How We Solved Off-site Backup for Drupal 8 without Nodesquirrel

Since its introduction, NodeSquirrel was the go-to solution for Drupal off-site backup. As a developer, you would only need to install the Backup and Migrate module, create a NodeSquirrel account, and you’d be set! So naturally, it’s what we reached for when our client’s brand new site need automated backups last Fall.

And That’s When We Ran Into a Snag

The client’s site was running on Drupal 8. While there was a Backup and Migrate module for Drupal 8, it was currently in development and had no stable release. Worse, there was no NodeSquirrel support at all! Not wanting to disappoint the client, we built our own off-site backup solution. 

As part of our Continuous Integration process, we take a backup of each site prior to deploying a new one. This way, if there is ever a build failure, we can easily roll back. Our ten7.drupal-backup Ansible role creates an archive of the site code, the configuration sync directory for Drupal 8 sites and a database dump. With a bit of ingenuity, I thought, we could use that backup role and create an off-site version that could be uploaded to Amazon S3.

Today, we’ve built out that solution and deployed it to all our production sites.

Introducing Tractorbeam

Tractorbeam uses open source software to create a multi-tier, off-site backup for any MySQL-backed website, including Drupal 6, 7, or 8. No Drupal-specific utilities or code are utilized in Tractorbeam. And Tractorbeam is freely available for use on Ansible Galaxy as ten7.tractorbeam. You can also contribute back to the code on Github.

open source website backups

How Tractorbeam Works

You configure Tractorbeam using Ansible variables. Most importantly, it expects the following:

  • Database name and login
  • The full path to the site code
  • The full path to the file upload directory
  • Optionally, the full path to the site’s configuration directory

The Tractorbeam Ansible role takes this information and creates background processes that run daily, weekly and monthly. Each process produces a complete database, site code and configuration directory backup. Old backups are automatically pruned by age, so your server isn’t overrun by backups. It looks a bit like this, which is an example of a snapshot of backups for the TEN7 site:

Tractorbeam file structure

After creating and pruning backups, Tractorbeam uses the aws command to synchronize the backup directories to Amazon S3. Since we delete old backups before uploading to S3, your S3 account isn’t overrun with backups either.

“Wait,” you might be thinking, “What about the file upload directory?” We quickly found out that it’s not practical to create an archive for the file upload directory, as some of our sites have potentially gigabytes of files. Instead, Tractorbeam synchronizes the file upload directory directly to S3. File uploads to websites tend to be cumulative, with only the latest version being the most important. This saves valuable disk space and network bandwidth when running Tractorbeam.

Handling All Kinds of Hosting

For sites running on Infrastructure as a Service (IaaS), Virtual Private Hosting (VPS), Co-located, or internal hosting, Tractorbeam can run on the same system that hosts the website itself. One only needs to install Ansible and the aws. This works great on our own ipHouse-hosted cluster, or our clients running on VPSes like Blackmesh.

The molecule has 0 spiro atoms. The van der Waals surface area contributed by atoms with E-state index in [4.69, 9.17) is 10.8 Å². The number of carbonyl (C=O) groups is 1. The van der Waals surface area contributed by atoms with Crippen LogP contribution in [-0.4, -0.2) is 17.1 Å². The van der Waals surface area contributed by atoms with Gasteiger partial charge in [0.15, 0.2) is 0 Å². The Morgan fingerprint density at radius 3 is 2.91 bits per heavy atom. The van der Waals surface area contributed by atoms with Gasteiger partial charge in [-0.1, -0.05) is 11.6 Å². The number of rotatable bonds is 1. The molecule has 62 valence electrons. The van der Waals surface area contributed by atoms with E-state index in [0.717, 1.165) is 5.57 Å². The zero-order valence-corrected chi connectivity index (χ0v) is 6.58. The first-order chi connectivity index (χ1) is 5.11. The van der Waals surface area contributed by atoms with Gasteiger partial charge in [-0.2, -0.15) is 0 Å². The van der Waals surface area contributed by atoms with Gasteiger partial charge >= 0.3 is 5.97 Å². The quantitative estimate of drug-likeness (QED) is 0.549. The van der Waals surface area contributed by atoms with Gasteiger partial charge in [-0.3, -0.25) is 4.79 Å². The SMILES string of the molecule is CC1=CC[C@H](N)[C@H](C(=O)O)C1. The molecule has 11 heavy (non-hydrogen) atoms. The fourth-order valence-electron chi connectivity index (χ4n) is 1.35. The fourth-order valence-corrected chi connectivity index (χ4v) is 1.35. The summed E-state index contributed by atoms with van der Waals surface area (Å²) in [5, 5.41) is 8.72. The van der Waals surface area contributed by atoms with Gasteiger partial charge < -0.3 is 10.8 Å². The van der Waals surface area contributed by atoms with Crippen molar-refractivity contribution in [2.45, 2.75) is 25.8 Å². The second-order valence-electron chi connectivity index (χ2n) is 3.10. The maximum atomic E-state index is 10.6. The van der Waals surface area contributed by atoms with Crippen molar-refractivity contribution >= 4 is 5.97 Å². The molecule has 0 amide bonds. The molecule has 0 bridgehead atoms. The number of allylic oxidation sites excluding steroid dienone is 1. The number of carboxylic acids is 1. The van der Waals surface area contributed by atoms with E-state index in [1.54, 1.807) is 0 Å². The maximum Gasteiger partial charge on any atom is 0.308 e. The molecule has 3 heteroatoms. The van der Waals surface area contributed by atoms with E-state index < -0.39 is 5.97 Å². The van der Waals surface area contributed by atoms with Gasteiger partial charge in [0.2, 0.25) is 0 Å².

Many of our smaller clients choose to use shared hosting to reduce costs. Typically, you can’t install Ansible, the aws, or even run cron on many of these hosts. Thankfully, Tractorbeam can handle this as well! Getting back the client I mentioned at the beginning of the post, we created a backup server using a micro instance on Amazon Elastic Compute Cloud (EC2). In this configuration, Tractorbeam does the following:

  1. Connects to the shared host via SSH using public keys.
  2. Creates a new backup, including site code, config directory and database dump.
  3. It synchronizes the backup directories and the file upload directory to the EC2 instance.
  4. Finally, it syncs all the local copies of backups and files to S3.

Getting Backups

Tractorbeam doesn’t offer a webUI (yet) but it’s very easy to manage and download your backups from http://console.aws.amazon.com. You can view or download your backups just by going to the S3 section in the console. You can also use SFTP to download the backups from wherever Tractorbeam runs as the files are mirrored there as well.

Summary

Tractorbeam not only solved our offsite, multi-tier backup needs at TEN7, but we did it using free and open source tools. We’re so confident of it, we no longer use Backup and Migrate on any of our sites. You can download both our Drupal Backup role and Tractorbeam on Ansible Galaxy, and contribute documentation, code, or post issues on our Github.

We’d love to help you figure out automated, seamless backups for your own Drupal 8 install, so why not drop us a line so we can talk.

Tess Flynn

DevOps Engineer
 
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Tess Flynn

Tess is TEN7’s Swiss Army knife. She’s an ever-present force in Drupal and a frequent speaker at events, where she's known for comic book-style illustrations in her presentations. Her superpower is problem-solving—she’s always finding ways to improve a site’s infrastructure and efficiency, and she has the rare ability to look holistically at a situation through human requirements, not just those of technology and business. She also loves sleuthing out the source of hacks, especially the ugly and ingenious ones. Tess has encyclopedic knowledge of horror/sci-fi ranging from schlocky and campy to highbrow. She loves Star Trek, where the engineers use their skills to help people.